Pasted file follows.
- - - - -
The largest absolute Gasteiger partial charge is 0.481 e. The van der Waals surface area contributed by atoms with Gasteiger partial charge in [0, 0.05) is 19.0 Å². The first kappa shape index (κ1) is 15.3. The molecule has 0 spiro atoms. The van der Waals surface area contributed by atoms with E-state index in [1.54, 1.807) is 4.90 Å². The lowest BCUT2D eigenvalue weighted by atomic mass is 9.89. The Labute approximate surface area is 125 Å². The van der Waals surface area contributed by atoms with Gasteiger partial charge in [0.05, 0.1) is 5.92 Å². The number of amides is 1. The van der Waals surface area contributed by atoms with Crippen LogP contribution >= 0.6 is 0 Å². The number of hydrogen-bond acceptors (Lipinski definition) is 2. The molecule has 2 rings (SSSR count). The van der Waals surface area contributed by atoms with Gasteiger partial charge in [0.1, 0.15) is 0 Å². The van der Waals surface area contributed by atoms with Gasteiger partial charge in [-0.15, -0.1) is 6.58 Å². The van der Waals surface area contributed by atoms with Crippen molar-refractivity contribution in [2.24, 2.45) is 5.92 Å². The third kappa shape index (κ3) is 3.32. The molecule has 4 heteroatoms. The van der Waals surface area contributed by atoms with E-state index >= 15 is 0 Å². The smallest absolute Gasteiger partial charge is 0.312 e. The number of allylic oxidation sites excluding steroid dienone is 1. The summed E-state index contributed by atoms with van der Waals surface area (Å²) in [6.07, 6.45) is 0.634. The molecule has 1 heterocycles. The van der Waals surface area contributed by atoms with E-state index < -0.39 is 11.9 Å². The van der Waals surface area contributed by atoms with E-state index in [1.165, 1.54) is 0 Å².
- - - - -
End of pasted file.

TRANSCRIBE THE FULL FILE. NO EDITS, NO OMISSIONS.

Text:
The largest absolute Gasteiger partial charge is 0.481 e. The van der Waals surface area contributed by atoms with Gasteiger partial charge in [0, 0.05) is 19.0 Å². The first kappa shape index (κ1) is 15.3. The molecule has 0 spiro atoms. The van der Waals surface area contributed by atoms with E-state index in [1.54, 1.807) is 4.90 Å². The lowest BCUT2D eigenvalue weighted by atomic mass is 9.89. The Labute approximate surface area is 125 Å². The van der Waals surface area contributed by atoms with Gasteiger partial charge in [0.05, 0.1) is 5.92 Å². The number of amides is 1. The van der Waals surface area contributed by atoms with Crippen LogP contribution >= 0.6 is 0 Å². The number of hydrogen-bond acceptors (Lipinski definition) is 2. The molecule has 2 rings (SSSR count). The van der Waals surface area contributed by atoms with Gasteiger partial charge in [0.1, 0.15) is 0 Å². The van der Waals surface area contributed by atoms with Gasteiger partial charge in [-0.15, -0.1) is 6.58 Å². The van der Waals surface area contributed by atoms with Crippen molar-refractivity contribution in [2.24, 2.45) is 5.92 Å². The third kappa shape index (κ3) is 3.32. The molecule has 4 heteroatoms. The van der Waals surface area contributed by atoms with E-state index >= 15 is 0 Å². The smallest absolute Gasteiger partial charge is 0.312 e. The number of allylic oxidation sites excluding steroid dienone is 1. The summed E-state index contributed by atoms with van der Waals surface area (Å²) in [6.07, 6.45) is 0.634. The molecule has 1 heterocycles. The van der Waals surface area contributed by atoms with E-state index < -0.39 is 11.9 Å². The van der Waals surface area contributed by atoms with E-state index in [1.165, 1.54) is 0 Å².